The war in Ukraine continues and for the time being there is no end in sight. For senior researchers and professors, TUM Institute for Advanced Study has launched a fellowship program that awards grants for an initial six-month research stay at TUM. With a first group of ten researchers already working on their projects, we have now welcomed another round of scientists. Among them is Prof. Julia Yereshko, who arrived in Munich at the end of April with her mother, grandmother and two dogs. We spoke with her about her adventurous journey to Bavaria and how she is exploring the opportunities presented by this acute crisis.
Like many other people, Prof. Yereshko was caught off guard by the sudden and heavy attack of the Russian army at the end of February. “When bombs hit Kiev at 4 am in the morning, I grabbed my mother, grandmother and our two dogs and we left the city by car,” she tells us. For the first few weeks, they stayed in the Ukrainian mountains. There was not much more to do than follow the news and latest developments on the Internet. When, in this situation, Prof. Yereshko saw a post on Facebook about the fellowship program at TUM, she immediately contacted the program’s managing director, Dr. Ulrich Marsch, and put together the necessary documents whilst leaving Ukraine. „I finished writing my proposal at 3 a.m., when it started snowing already Polish in the mountains,“ Prof. Yereshko recalls. When they passed Germany, there still wasn’t an answer from TUM. But when they arrived in France, Prof. Yereshko got accepted and the group started their journey back to Munich. She had already been to the Bavarian capital before as a tourist. “Back then, I even came to see TUM and took a selfie,” tells us Prof. Yereshko. “I thought it would be nice to work here. I still can’t quite believe this thought has now become a reality.”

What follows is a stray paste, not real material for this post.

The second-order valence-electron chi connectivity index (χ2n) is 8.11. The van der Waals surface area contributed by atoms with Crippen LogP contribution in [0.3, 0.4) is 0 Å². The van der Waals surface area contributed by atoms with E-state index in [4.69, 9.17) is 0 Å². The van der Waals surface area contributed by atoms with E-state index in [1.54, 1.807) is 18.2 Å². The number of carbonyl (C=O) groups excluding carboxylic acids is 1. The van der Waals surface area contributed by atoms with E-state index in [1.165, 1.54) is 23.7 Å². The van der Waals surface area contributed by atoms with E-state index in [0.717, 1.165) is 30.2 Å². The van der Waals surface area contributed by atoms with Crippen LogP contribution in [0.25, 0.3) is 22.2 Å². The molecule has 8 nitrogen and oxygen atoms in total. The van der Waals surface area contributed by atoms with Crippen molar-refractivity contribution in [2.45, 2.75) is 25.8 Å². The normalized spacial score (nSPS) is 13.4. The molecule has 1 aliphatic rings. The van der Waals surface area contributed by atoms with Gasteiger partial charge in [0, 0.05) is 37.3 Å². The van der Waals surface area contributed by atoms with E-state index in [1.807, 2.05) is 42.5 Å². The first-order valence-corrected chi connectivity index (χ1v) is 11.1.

Seeing the opportunities for the international community
At TUM, Prof. Yereshko has already been connecting well with her host Prof. Hanna Hottenrott. „We had great chemistry right from the beginning and I couldn’t be happier about our partnership,“ Prof. Yereshko says. The two scientists want to take a look at the opportunities presented by the current crisis. „In economic history, after every crisis there is a leap in scientific, economic and cultural development,“ Prof. Yereshko states. “Yes, this war is horrible and it’s important to talk about it. But also you need to look at what may arise from it. History has taught us that war also triggers a surge in innovation,” the scientist explains. And indeed, there are several inventions that were originally intended for war but were then adapted to normal life, such as passenger planes, washing machines, instant coffee and even zippers. For Prof. Yereshko, the crisis is also an opportunity to strengthen relations between Germany and Ukraine and to work together, for example looking at the economics of science. Prof. Yereshko sums it up: “There is a saying: The night is the darkest just before the dawn. I think that’s my mantra now.”
Learning and teaching despite all circumstances
In addition to gathering information for her study, Prof. Yereshko continues to teach as an Associate Professor at the National Technical University of Ukraine “Igor Sikorsky Kyiv Polytechnic Institute”. Some of her students are in other countries now, and some are still in Ukraine. “One student of mine is sitting on a tree somewhere in the mountains when we have class. His internet connection is poor. But since he wanted to participate in our Zoom sessions anyway, he got creative.” The scientist admires the strength of her students and her colleagues. Some professors are struggling on the front lines, but continue to teach their courses. "In our workplaces, we try to do our best - it also keeps us sane," she says.
How to help – in big and small ways.
In this exceptional situation, Ukrainian people hope for and appreciate the support from the international community. “It is important for us to understand that we are not alone in this situation,” Prof. Yereshko explains. On the political stage, that applies to nations pledging their support - but even small gestures from ordinary people can make a big difference in everyday life. "Along the way, I've met incredible people who have helped me tremendously, and I'm so grateful for each and every one of them," Prof. Yereshko shares. In Munich, she says, she is experiencing again for the first time that people around her behave normally. "Actually, it's a big relief for me because I don't feel like a refugee, I feel like myself again," Prof. Yereshko says. Dr. Ulrich Marsch and Prof. Hottenrott helped her feel at home at TUM. "TUM is a great community and I am happy to be a part of it," states Prof. Yereshko.